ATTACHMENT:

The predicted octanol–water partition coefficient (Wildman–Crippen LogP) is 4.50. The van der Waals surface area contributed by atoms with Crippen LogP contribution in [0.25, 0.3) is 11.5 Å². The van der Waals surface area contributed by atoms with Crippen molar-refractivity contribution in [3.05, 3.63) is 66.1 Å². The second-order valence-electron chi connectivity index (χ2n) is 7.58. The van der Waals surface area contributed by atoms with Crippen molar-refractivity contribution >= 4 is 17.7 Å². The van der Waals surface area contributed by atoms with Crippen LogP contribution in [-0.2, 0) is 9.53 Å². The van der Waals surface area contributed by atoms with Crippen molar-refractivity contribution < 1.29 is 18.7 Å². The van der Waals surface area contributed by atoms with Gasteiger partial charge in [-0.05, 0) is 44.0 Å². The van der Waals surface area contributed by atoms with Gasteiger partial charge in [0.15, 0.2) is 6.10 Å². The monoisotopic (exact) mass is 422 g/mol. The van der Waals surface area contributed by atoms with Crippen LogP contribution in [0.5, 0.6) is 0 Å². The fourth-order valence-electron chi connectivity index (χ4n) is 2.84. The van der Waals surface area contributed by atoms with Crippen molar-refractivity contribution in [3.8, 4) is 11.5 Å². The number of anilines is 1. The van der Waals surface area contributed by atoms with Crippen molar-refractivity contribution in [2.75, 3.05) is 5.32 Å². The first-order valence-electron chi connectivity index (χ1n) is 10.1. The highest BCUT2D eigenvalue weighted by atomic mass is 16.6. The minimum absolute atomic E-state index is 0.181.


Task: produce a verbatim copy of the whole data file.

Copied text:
The predicted octanol–water partition coefficient (Wildman–Crippen LogP) is 4.50. The van der Waals surface area contributed by atoms with Crippen LogP contribution in [0.25, 0.3) is 11.5 Å². The van der Waals surface area contributed by atoms with Crippen molar-refractivity contribution in [3.05, 3.63) is 66.1 Å². The second-order valence-electron chi connectivity index (χ2n) is 7.58. The van der Waals surface area contributed by atoms with Crippen molar-refractivity contribution >= 4 is 17.7 Å². The van der Waals surface area contributed by atoms with Crippen LogP contribution in [-0.2, 0) is 9.53 Å². The van der Waals surface area contributed by atoms with Crippen molar-refractivity contribution < 1.29 is 18.7 Å². The van der Waals surface area contributed by atoms with Gasteiger partial charge in [-0.05, 0) is 44.0 Å². The van der Waals surface area contributed by atoms with Gasteiger partial charge in [0.15, 0.2) is 6.10 Å². The monoisotopic (exact) mass is 422 g/mol. The van der Waals surface area contributed by atoms with Crippen LogP contribution in [0.5, 0.6) is 0 Å². The fourth-order valence-electron chi connectivity index (χ4n) is 2.84. The van der Waals surface area contributed by atoms with Crippen molar-refractivity contribution in [3.8, 4) is 11.5 Å². The number of anilines is 1. The van der Waals surface area contributed by atoms with Crippen molar-refractivity contribution in [2.75, 3.05) is 5.32 Å². The first-order valence-electron chi connectivity index (χ1n) is 10.1. The highest BCUT2D eigenvalue weighted by atomic mass is 16.6. The minimum absolute atomic E-state index is 0.181.